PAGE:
Saguaro National Park near Tucson, Arizona

Saguaro National Park

Located in the Sonoran desert, Saguaro National Park protects some of the most impressive forests of giant saguaro. Located at the edge of the town of Tucson, AZ, Saguaro National Park has two districts, the Tucson Mountain District (Saguaro West) and the Rincon Mountain District (Saguaro East).

The park gets its name from the saguaro cactus, which is native to the region. Saguaro cacti only grow in the Sonoran Desert, but not in all parts of the Sonoran Desert. The range of the saguaro is limited by freezing temperatures in winter.

Limited by elevation, saguaro are usually found growing from sea level to approximately 4,000 feet in elevation. Saguaros growing higher than 4,000 feet are usually found on south-facing slopes where temperatures don’t drop as low as other areas of the desert. Many other kinds of cactus, including barrel cactus, cholla cactus, and prickly pear, are also abundant in this park.

Majestic Saguaro cactus sentinals tower above the colorful Sonoran desert landscape.

Majestic Saguaro cactus sentinals tower above the colorful Sonoran desert landscape.

The park was established as Saguaro National Monument in 1933, and changed to a national park in 1994.

Visitors will enjoy about 150 miles of maintained hiking trails, and shorter walking trails with interpretative information available. (Hiking is not advisable during the hot summer months.)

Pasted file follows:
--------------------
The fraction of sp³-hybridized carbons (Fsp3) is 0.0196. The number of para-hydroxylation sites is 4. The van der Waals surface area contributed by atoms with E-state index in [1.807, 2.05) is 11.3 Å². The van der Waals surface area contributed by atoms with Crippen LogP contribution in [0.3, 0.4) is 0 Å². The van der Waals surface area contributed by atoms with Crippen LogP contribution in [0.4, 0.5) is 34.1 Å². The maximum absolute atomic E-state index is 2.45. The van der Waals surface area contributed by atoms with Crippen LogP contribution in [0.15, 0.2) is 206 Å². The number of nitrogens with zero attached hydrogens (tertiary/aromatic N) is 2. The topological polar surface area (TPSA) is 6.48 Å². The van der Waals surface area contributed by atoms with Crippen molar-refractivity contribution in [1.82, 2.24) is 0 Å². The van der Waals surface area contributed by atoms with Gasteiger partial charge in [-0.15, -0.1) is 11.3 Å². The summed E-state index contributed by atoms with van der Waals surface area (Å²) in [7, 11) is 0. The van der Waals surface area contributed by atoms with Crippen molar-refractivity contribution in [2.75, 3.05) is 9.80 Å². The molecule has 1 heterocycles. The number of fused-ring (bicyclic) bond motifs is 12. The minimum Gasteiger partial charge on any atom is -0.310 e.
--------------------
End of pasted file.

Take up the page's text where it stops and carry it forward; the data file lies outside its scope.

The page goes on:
One endangered animal, the Lesser Long-nosed Bat, lives in the park during its migration, as well as the Mexican Spotted Owl, a threatened species.

Prickly Facts

The saguaro cactuses that live in Saguaro National Park in Tucson only grow in the Sonoran Desert. Here are four things to know about the iconic cactus.

  • Saguaros usually grow from sea level to about 4,000 feet in elevation.
  • It takes a baby saguaro eight years to grow 1-1.5 inches.
  • A saguaro’s average lifespan is 150-175 years, and it can grow to be 50 feet tall.
  • The Tohono O’odham people have harvested saguaro fruit for centuries. It is essential for making ceremonial wine for the annual harvest ceremony, an ongoing tradition supported by the national park.

Source: National Park Service

SW Hot Spots Road Trip